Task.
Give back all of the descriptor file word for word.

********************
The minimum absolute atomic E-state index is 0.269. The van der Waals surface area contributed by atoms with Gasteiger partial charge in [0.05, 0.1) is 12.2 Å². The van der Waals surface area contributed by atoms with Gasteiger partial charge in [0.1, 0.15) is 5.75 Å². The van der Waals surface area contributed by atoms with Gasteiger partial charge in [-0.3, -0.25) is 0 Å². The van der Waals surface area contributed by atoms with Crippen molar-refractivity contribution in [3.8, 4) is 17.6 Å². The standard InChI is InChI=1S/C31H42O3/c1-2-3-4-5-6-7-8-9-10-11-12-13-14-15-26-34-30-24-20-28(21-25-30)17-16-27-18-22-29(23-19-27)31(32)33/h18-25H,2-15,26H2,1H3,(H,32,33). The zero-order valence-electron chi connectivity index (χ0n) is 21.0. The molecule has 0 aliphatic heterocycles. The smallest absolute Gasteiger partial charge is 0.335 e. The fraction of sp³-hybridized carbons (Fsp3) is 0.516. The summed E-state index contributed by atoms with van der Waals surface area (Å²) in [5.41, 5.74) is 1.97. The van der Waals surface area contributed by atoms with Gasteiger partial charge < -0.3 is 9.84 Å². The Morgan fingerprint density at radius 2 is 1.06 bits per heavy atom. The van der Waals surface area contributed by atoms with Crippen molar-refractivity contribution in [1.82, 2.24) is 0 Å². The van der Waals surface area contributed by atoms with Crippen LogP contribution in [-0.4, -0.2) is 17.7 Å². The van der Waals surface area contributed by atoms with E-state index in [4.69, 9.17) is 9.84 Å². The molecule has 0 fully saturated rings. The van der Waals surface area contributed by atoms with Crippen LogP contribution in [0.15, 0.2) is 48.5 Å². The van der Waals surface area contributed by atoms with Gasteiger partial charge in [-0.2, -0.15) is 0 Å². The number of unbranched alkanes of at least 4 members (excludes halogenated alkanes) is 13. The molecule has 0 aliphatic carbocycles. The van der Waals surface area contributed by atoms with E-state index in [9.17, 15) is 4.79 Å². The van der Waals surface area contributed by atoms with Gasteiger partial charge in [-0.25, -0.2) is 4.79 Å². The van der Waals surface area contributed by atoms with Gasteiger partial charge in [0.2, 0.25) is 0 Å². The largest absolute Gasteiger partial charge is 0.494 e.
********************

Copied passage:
The minimum absolute atomic E-state index is 0.269. The van der Waals surface area contributed by atoms with Gasteiger partial charge in [0.05, 0.1) is 12.2 Å². The van der Waals surface area contributed by atoms with Gasteiger partial charge in [0.1, 0.15) is 5.75 Å². The van der Waals surface area contributed by atoms with Gasteiger partial charge in [-0.3, -0.25) is 0 Å². The van der Waals surface area contributed by atoms with Crippen molar-refractivity contribution in [3.8, 4) is 17.6 Å². The standard InChI is InChI=1S/C31H42O3/c1-2-3-4-5-6-7-8-9-10-11-12-13-14-15-26-34-30-24-20-28(21-25-30)17-16-27-18-22-29(23-19-27)31(32)33/h18-25H,2-15,26H2,1H3,(H,32,33). The zero-order valence-electron chi connectivity index (χ0n) is 21.0. The molecule has 0 aliphatic heterocycles. The smallest absolute Gasteiger partial charge is 0.335 e. The fraction of sp³-hybridized carbons (Fsp3) is 0.516. The summed E-state index contributed by atoms with van der Waals surface area (Å²) in [5.41, 5.74) is 1.97. The van der Waals surface area contributed by atoms with Gasteiger partial charge < -0.3 is 9.84 Å². The Morgan fingerprint density at radius 2 is 1.06 bits per heavy atom. The van der Waals surface area contributed by atoms with Crippen molar-refractivity contribution in [1.82, 2.24) is 0 Å². The van der Waals surface area contributed by atoms with Crippen LogP contribution in [-0.4, -0.2) is 17.7 Å². The van der Waals surface area contributed by atoms with E-state index in [4.69, 9.17) is 9.84 Å². The molecule has 0 fully saturated rings. The van der Waals surface area contributed by atoms with Crippen LogP contribution in [0.15, 0.2) is 48.5 Å². The van der Waals surface area contributed by atoms with Gasteiger partial charge in [-0.2, -0.15) is 0 Å². The number of unbranched alkanes of at least 4 members (excludes halogenated alkanes) is 13. The molecule has 0 aliphatic carbocycles. The van der Waals surface area contributed by atoms with E-state index in [9.17, 15) is 4.79 Å². The van der Waals surface area contributed by atoms with Gasteiger partial charge in [-0.25, -0.2) is 4.79 Å². The van der Waals surface area contributed by atoms with Gasteiger partial charge in [0.2, 0.25) is 0 Å². The largest absolute Gasteiger partial charge is 0.494 e.